5. The extra bed in my room (usually covered with aforementioned clothes and books apart from old newspapers, biscuit wrappers and credit card statements) emptied, wiped clean and covered with a new bedsheet that smells only mildly nauseatingly starchy
6. All dusty items stacked in one corner of the room to give the impression that it is only that corner of the room that I barely touch while the rest of the room is cleaned twice a day with disinfectant
7. The cupboard containing my clothes straightened out to give a sense of being organized
8. Air freshener liberally used and the door to the balcony opened to let in fresh air. (The latter, unfortunately, resulted in a lot of sand being blown in necessitating step 1 above being repeated.)

The end result was surprisingly good. I had no idea my flat and my room could look so nice and welcoming. It just goes to show what one can do if one forces oneself to puts one's mind to it.

And, here's the most important step, the best piece of advice I can give you, one that could come in very handy if you find yourself in a similar situation. Hope you've got a notebook to take this down.

Leave the door to your flatmate's room strategically ajar, so that you can smugly tell your parent(s), "Look, this is how bad my room could be. Now, aren't you proud of how clean I am?"


Gayatri said...

couldn't you have put up a pic of your clean room instead? GROSS!!!!!

But yeah, I understand the overall sentiment :)

Kath Lockett said...

Oh dear!! For all you know, that dahl could have the cure for cancer growing on it! :)

pnoasnidtiinvie said...

a) Does your mother know that you blog ;)

b) "All potentially objectionable publications (such as the comics my mother thought she'd weaned me off 10 years ago)......."

What kind of comics are we talking here ? Chandamama ? Chacha Chaudhry ? Archies ? When did these become objectionable ?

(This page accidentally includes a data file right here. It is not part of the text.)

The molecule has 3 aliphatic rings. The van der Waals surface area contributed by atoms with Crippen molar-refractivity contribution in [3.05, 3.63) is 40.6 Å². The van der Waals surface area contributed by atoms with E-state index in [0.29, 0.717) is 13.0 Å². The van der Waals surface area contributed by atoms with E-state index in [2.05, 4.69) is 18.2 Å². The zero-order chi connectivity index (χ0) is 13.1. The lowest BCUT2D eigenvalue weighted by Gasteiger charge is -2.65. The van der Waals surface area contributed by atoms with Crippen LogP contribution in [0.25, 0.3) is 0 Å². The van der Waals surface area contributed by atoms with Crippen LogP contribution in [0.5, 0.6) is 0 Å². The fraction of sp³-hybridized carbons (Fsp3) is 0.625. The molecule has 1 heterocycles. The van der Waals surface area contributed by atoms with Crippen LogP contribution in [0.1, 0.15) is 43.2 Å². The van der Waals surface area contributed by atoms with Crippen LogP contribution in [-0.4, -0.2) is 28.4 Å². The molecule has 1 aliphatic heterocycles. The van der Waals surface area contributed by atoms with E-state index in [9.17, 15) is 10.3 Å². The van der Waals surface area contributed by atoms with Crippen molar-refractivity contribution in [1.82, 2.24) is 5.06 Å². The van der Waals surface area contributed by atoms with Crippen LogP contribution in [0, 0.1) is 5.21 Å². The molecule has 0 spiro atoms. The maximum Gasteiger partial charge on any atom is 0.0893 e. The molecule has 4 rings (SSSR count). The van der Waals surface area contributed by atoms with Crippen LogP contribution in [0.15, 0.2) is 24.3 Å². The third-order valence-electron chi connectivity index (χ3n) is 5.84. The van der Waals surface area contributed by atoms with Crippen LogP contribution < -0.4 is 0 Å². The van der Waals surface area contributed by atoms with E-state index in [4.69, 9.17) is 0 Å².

Now either you got into (ahem ahem) "objectionable" comics wayyyy too early OR the example provided apropos to "objectionable comics" in this blog is of the mildest nature :)

further clarification would be greatly appreciated :)

Nandini Vishwanath said...

Thank God you did not do all this when I came over. The dal vessel is very believable though. Remember that milk bottle in your house. God save you and your roomies.

AC said...

@ Gayatri: Well, by the time the idea of a before/after pic struck, the after had become like the before again!

@ Kath: Well, that goes a long way in explaining the unnaturally great health I've enjoyed of late! :)

AC said...

@ pnoasnidtiinvie:
a) Yes, she does :) And she's a fairly regular reader too!
b) I realized that was just way too random, even by my low standards, and not something I'd like to have to explain... so I've changed that sentence to avoid having to clarify it. Better safe than sorry!

@ Nandini: Hey, both the milk bottle (which I don't remember, but will take your word for) and the daal are exceptions rather than the norm... we're really very neat and clean people!

Anonymous said...

you should had a before after snap.
and i know about edibles turning into creepy things which would start moving if left for a little longer cause i perenially had friends in hostel who were responsible for such things.And i used be the person to spot such stuff and dispose them of!!
and i wanted to ask about you mom reading the blog but you've already answered that!


Steph said...

Ugh, from the look of that, I'm surprised you could take standing so close to it to get a picture without passing out from the stench.

Shel said...

I don't think I can eat dahl without thinking of that picture anymore! Lol. =D

Ajith said...

I belong to a group which was once kicked out of an apartment after landlord visited it one day :)..Needless to say, we kept it in an even better way :)

AC said...

@Ag: Things which would start moving?! Ugh!

@steph: Actually, there was no stench at all... it was copletely odorless and dry, which also made it pretty easy to get rid of :)

@Shel: :)) Bon apetit!

@Ajith: Hopefully we'll never come to that!

squarecut.atul said...


I must tell you, if you are married, and you need to stay alone from your wife for a few days, then similar situation can develop very quickly.

And wives are not as forgiving in such matters as mothers, I tell you.